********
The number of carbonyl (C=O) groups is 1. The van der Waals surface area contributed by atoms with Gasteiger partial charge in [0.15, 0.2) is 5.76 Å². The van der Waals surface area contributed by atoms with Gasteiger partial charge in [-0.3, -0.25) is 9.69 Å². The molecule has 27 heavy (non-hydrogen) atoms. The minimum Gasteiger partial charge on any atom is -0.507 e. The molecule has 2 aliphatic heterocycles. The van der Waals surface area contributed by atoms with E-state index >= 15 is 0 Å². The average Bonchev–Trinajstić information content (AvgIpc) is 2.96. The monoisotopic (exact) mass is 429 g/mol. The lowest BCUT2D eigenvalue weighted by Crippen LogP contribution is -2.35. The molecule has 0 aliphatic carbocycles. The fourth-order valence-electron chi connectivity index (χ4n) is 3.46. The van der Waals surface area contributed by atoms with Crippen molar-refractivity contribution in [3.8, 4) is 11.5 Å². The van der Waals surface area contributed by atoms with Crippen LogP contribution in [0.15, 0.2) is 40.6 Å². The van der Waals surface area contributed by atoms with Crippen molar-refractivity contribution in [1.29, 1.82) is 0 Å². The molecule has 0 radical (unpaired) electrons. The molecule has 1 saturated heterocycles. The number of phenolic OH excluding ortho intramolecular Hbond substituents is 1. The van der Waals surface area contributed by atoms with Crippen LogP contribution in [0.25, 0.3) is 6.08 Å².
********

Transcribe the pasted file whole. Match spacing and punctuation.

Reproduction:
The number of carbonyl (C=O) groups is 1. The van der Waals surface area contributed by atoms with Gasteiger partial charge in [0.15, 0.2) is 5.76 Å². The van der Waals surface area contributed by atoms with Gasteiger partial charge in [-0.3, -0.25) is 9.69 Å². The molecule has 27 heavy (non-hydrogen) atoms. The minimum Gasteiger partial charge on any atom is -0.507 e. The molecule has 2 aliphatic heterocycles. The van der Waals surface area contributed by atoms with E-state index >= 15 is 0 Å². The average Bonchev–Trinajstić information content (AvgIpc) is 2.96. The monoisotopic (exact) mass is 429 g/mol. The lowest BCUT2D eigenvalue weighted by Crippen LogP contribution is -2.35. The molecule has 0 aliphatic carbocycles. The fourth-order valence-electron chi connectivity index (χ4n) is 3.46. The van der Waals surface area contributed by atoms with Crippen molar-refractivity contribution in [3.8, 4) is 11.5 Å². The van der Waals surface area contributed by atoms with Crippen LogP contribution in [0.15, 0.2) is 40.6 Å². The van der Waals surface area contributed by atoms with Crippen molar-refractivity contribution in [1.29, 1.82) is 0 Å². The molecule has 0 radical (unpaired) electrons. The molecule has 1 saturated heterocycles. The number of phenolic OH excluding ortho intramolecular Hbond substituents is 1. The van der Waals surface area contributed by atoms with Crippen LogP contribution in [0.25, 0.3) is 6.08 Å².